Boeingfan From United States of America, joined Aug 2001, 385 posts, RR: 1
Reply 1, posted (13 years 6 months 3 weeks 4 days ago) and read 1971 times:
The code share partners (Star Alliance carriers) service should not be interrupted.
But do not panic, the US Gov't will not let UA mechanics go onstrike. Bush will enact the Railway Labor act, and all "employed mechanics" will be back to their work with in 3 to 5 minutes from when the strike is announced. Remember Clinton did this with AA a few years back.
SEVEN_FIFTY7 From United States of America, joined Sep 2000, 957 posts, RR: 4
Reply 3, posted (13 years 6 months 3 weeks 3 days 21 hours ago) and read 1945 times:
Even if the government blocks a strike, they won't be able to do anything about the next best thing: an immediate work slowdown. That'll be just as deadly as a strike for UA right now.
I understand the grievances and resentment about the past, but those mechanics need their heads examined if they think they can get all they're demanding and still think UA will be around in the next couple of years.
Yes, management has royally screwed up everything at that once-mighty airline. And yes they dicked them around, but this certainly doesn't seem to be the time to squeeze blood from a limp and withering turnip right now.
DCA-ROCguy From United States of America, joined Apr 2000, 4590 posts, RR: 32
Reply 4, posted (13 years 6 months 3 weeks 3 days 13 hours ago) and read 1916 times:
There probably won't be a strike. Even the IAM leadership is saying that the mandatory cooling-off period before strike will probably be "very fruitful." This has happened many times in the past, according to the Washington Post (which is far better than most mainline media on aviation matters).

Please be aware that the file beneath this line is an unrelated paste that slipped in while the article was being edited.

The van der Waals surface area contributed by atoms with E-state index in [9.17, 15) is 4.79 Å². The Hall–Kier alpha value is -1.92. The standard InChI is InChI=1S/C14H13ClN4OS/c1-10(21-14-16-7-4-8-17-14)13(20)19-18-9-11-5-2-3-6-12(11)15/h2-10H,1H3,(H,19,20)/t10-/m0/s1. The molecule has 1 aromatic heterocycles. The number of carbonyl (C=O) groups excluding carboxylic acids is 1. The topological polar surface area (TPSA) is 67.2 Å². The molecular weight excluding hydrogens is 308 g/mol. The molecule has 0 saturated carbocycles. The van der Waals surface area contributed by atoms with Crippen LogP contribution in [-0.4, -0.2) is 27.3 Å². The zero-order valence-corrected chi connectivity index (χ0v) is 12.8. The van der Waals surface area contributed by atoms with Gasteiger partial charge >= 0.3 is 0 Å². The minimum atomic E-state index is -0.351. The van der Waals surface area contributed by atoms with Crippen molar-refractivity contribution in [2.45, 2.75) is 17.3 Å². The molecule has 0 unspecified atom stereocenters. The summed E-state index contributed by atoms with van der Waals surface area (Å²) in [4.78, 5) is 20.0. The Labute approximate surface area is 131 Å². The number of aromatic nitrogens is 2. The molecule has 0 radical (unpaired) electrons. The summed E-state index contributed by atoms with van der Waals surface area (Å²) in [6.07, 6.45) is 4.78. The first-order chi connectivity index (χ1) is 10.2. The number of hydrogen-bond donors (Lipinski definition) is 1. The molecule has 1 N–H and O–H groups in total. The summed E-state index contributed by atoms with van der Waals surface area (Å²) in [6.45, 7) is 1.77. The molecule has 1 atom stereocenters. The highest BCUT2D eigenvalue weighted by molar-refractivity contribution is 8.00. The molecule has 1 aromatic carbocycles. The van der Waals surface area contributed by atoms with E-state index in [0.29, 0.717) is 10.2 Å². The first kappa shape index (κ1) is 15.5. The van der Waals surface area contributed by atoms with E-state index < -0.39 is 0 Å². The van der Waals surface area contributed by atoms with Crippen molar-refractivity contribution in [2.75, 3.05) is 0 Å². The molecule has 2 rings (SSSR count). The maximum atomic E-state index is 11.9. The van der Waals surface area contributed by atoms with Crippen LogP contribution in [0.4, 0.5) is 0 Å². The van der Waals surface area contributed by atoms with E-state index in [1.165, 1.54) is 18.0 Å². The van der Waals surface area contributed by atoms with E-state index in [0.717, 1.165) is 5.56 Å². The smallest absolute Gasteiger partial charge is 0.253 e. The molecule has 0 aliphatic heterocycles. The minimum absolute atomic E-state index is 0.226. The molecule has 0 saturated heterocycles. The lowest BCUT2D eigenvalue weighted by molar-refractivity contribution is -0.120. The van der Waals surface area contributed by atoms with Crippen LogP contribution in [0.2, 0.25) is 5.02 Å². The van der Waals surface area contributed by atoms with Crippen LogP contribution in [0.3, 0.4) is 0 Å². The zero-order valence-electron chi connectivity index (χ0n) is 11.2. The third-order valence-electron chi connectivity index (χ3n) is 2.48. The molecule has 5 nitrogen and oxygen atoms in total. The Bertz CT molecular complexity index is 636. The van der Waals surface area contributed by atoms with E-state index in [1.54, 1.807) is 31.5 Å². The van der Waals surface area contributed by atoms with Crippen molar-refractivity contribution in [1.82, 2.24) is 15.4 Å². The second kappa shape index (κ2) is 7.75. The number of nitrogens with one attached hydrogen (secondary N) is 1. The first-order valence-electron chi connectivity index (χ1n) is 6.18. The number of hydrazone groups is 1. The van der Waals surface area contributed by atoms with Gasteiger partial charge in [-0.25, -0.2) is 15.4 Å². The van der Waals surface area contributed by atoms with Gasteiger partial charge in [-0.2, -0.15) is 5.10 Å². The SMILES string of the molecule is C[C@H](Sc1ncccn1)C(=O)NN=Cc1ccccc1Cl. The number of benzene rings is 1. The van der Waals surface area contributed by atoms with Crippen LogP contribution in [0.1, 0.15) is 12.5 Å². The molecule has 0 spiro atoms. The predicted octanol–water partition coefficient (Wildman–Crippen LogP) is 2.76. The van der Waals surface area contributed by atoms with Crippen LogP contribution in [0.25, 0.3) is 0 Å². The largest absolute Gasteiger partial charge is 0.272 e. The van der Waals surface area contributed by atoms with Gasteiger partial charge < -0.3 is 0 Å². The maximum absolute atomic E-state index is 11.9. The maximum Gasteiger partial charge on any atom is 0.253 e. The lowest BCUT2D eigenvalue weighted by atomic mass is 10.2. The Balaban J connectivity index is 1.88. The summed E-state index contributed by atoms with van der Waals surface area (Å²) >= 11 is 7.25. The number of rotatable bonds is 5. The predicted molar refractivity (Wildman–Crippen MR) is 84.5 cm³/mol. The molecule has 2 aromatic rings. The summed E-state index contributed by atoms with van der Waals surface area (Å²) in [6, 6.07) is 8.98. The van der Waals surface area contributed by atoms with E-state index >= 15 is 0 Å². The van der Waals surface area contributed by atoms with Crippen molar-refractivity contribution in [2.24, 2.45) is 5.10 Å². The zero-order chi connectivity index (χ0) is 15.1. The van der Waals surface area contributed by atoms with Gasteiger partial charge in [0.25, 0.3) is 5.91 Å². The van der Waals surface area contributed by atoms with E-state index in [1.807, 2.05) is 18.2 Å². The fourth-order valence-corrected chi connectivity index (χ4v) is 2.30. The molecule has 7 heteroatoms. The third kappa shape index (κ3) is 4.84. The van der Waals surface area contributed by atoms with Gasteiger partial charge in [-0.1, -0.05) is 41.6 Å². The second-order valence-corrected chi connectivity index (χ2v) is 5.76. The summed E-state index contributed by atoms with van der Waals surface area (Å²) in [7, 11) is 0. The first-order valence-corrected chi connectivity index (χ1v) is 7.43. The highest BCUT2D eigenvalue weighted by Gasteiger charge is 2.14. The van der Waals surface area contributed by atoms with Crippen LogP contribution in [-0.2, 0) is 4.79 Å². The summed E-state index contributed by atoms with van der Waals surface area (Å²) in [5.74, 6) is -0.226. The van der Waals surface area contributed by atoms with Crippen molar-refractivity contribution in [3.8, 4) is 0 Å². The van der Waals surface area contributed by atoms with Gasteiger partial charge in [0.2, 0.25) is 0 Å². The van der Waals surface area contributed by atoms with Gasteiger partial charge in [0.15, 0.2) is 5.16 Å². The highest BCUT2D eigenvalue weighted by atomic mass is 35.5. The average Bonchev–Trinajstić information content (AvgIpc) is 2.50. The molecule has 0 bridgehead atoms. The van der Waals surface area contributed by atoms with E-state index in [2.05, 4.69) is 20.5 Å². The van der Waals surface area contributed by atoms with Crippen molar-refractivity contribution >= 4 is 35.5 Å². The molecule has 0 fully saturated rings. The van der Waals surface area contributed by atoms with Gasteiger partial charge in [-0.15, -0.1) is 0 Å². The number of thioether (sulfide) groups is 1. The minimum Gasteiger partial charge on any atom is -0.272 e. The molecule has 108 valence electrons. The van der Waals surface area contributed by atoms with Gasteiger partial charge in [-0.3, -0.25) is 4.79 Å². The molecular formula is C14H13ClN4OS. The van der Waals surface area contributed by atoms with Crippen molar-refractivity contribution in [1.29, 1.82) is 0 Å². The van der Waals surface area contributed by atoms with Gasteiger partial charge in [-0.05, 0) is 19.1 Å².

My prediction: UA and the IAM split the difference between 37 and 43 percent increases, and UA agrees to some kind of concession-phaseout schedule according to the airline's return to profitability.
But the IAM *could* strike....Bush can't do anything about it. He already called the PEB which made its recommendation. If the union rejects that proposal, then the only thing the gov't can do is for COngress to impose a settlement. They'll be out of session for five days after the cooling-off period ends. And when they come back, the Democratic Senate majority might not be willing to buck their AFL-CIO sugar daddies who would no doubt back the UA IAM.
Need a new airline paint scheme? Better call Saul! (Bass that is)
Ctbarnes From United States of America, joined Mar 2000, 3491 posts, RR: 48
Reply 6, posted (13 years 6 months 3 weeks 3 days 11 hours ago) and read 1887 times:
Right now, both UAL president Jack Craighton and the IAM leadership are playing down the possibility of a strike. Both have said they will start bargaining as early as Friday, and both state they are optamistic they can reach agreement.
It seems the only thing we can do is sit tight, see what happens, and hope the threat of strike does not scare away too many bookings, depriving UA of yet more precious revenue.
The customer isn't a moron, she is your wife -David Ogilvy